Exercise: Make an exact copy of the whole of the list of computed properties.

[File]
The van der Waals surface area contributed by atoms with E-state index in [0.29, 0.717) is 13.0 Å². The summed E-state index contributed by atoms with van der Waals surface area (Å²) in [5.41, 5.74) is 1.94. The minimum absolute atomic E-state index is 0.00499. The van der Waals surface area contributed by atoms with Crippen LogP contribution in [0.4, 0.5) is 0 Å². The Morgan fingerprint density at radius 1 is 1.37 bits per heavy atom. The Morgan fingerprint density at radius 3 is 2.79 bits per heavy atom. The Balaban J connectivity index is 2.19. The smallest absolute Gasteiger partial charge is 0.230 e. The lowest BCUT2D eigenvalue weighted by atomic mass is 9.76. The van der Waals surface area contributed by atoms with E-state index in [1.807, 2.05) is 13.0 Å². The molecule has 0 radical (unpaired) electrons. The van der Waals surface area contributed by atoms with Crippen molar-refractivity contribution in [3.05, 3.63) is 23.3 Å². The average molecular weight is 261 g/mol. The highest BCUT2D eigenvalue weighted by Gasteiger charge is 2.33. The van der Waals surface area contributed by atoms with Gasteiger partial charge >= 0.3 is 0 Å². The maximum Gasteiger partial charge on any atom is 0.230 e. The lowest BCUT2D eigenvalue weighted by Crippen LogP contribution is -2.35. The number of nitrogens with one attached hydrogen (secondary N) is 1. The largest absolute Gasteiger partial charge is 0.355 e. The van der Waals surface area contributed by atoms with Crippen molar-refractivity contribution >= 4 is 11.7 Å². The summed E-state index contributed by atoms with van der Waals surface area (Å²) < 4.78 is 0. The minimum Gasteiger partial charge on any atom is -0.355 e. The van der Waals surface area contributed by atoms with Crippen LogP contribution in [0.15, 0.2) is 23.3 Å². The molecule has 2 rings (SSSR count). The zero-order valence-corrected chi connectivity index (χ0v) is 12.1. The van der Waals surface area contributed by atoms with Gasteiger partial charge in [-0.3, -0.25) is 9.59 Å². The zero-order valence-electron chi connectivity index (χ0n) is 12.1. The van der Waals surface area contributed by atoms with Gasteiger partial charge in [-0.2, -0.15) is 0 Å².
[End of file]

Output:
The van der Waals surface area contributed by atoms with E-state index in [0.29, 0.717) is 13.0 Å². The summed E-state index contributed by atoms with van der Waals surface area (Å²) in [5.41, 5.74) is 1.94. The minimum absolute atomic E-state index is 0.00499. The van der Waals surface area contributed by atoms with Crippen LogP contribution in [0.4, 0.5) is 0 Å². The Morgan fingerprint density at radius 1 is 1.37 bits per heavy atom. The Morgan fingerprint density at radius 3 is 2.79 bits per heavy atom. The Balaban J connectivity index is 2.19. The smallest absolute Gasteiger partial charge is 0.230 e. The lowest BCUT2D eigenvalue weighted by atomic mass is 9.76. The van der Waals surface area contributed by atoms with E-state index in [1.807, 2.05) is 13.0 Å². The molecule has 0 radical (unpaired) electrons. The van der Waals surface area contributed by atoms with Crippen molar-refractivity contribution in [3.05, 3.63) is 23.3 Å². The average molecular weight is 261 g/mol. The highest BCUT2D eigenvalue weighted by Gasteiger charge is 2.33. The van der Waals surface area contributed by atoms with Gasteiger partial charge >= 0.3 is 0 Å². The maximum Gasteiger partial charge on any atom is 0.230 e. The lowest BCUT2D eigenvalue weighted by Crippen LogP contribution is -2.35. The number of nitrogens with one attached hydrogen (secondary N) is 1. The largest absolute Gasteiger partial charge is 0.355 e. The van der Waals surface area contributed by atoms with Crippen molar-refractivity contribution >= 4 is 11.7 Å². The summed E-state index contributed by atoms with van der Waals surface area (Å²) < 4.78 is 0. The minimum Gasteiger partial charge on any atom is -0.355 e. The van der Waals surface area contributed by atoms with Crippen LogP contribution in [0.15, 0.2) is 23.3 Å². The molecule has 2 rings (SSSR count). The zero-order valence-corrected chi connectivity index (χ0v) is 12.1. The van der Waals surface area contributed by atoms with Gasteiger partial charge in [-0.3, -0.25) is 9.59 Å². The zero-order valence-electron chi connectivity index (χ0n) is 12.1. The van der Waals surface area contributed by atoms with Gasteiger partial charge in [-0.2, -0.15) is 0 Å².